Yet, a bank could use the money in them to finance mortgages. That’s because the bank has many different clients, and even if the money is withdrawable on demand, in practice most of it remains in the account for longer periods.

Less drastically, a bank can transfer money in savings accounts with a one-year maturity or notice period, into a five-year investment loan for a company. Etc. etc.

Transformation of availability

If you go to a bank and want to deposit some money there, you expect them to always accept it. They aren’t going to say “Sorry, we don’t know how to make useful use of that money right now, first we must find someone wanting to borrow this amount. Please try again next week.

Likewise, if you go to an ATM (Automatic Teller Machine) to get some cash, you don’t expect to see a message on the screen “We apologise for the inconvenience, but next week company X will redeem their loan, so we’ll probably have the cash available for you by then.

Without banks, if all lending were bilateral (directly from lender to borrower), you’d constantly run into such difficulties. Banks can avoid that, because they have many clients with differing behaviour, and large enough buffers.

Transformation of risks

In my example, I mentioned a local business, that has enough money for Patricia’s mortgage, but finds it too risky to lend it to her. But it probably is willing to deposit it in the bank, because the bank has a reputation of being trustworthy.

The bank, in turn, has known Patricia for many years, knows her payment performance, can create a mortgage on her house, so it will take the risk. Moreover, 200,000 dollars is a lot of money for Patricia and the local business, but a relatively small amount for a bank of some size.

Transformation risks

All such transformations, including the transformation of risks, themselves involve new risks. For example, if a bank funds long-term loans with short-term savings account money, they assume most depositors won’t soon withdraw their money and not all of it at the same time. However, if many savers do suddenly withdraw unexpected sums, the bank will have to deal with that. That’s a risk.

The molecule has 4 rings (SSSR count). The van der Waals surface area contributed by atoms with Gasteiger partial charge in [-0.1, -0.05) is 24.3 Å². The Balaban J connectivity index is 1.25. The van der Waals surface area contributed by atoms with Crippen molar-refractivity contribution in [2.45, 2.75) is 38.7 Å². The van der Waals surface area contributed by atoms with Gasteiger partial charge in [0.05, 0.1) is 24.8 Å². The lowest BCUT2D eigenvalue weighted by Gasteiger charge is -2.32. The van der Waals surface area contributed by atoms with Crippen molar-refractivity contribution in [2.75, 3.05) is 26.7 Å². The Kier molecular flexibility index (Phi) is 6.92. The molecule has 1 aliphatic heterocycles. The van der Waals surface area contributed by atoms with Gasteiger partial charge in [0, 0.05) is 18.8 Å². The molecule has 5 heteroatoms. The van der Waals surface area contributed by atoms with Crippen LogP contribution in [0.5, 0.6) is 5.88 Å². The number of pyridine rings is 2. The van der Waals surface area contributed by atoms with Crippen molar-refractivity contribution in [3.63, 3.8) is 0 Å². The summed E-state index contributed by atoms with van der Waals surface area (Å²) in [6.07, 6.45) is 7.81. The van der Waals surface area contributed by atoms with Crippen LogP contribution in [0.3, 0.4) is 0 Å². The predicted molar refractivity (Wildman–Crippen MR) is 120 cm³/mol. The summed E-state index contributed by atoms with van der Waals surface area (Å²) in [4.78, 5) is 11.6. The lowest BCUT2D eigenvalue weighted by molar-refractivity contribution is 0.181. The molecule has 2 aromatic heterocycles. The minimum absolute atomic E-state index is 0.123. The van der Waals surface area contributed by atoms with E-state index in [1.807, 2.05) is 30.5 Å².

But the bank can usually handle those risks, because of its size, loan-loss reserves and expertise.

Banks are like supermarkets

The functioning of banks in modern society is quite similar to that of supermarkets.

You can of course buy your food directly from farmers and food-processing factories. But you’ll be confronted with many of the same sort of problems that I described in my example at the start of this article.

With a supermarket, you can simply go there and buy everything you need, leaving it to them where they get it from and how they organise that in terms of distance, price, quality and quantities.

Of course that comes at a price: the supermarket’s purchase prices are lower than what they make consumers pay. There is a price margin. Likewise, banks have an interest margin.

Banks are money supermarkets. And money wholesalers.

Stating the obvious

The supermarket analogy is quite trivial. While I was writing this article, I often wondered if I really needed to describe all these things that everybody already knows and understands.

But it is necessary, because judging from what I read here and there on the internet, quite a lot of people don’t get it about banks. They don’t see why banks are as useful as they are. Some even want all banks gone. That is very unwise. A step back into the past.

Copyright © 2012 R. Harmsen. All rights reserved.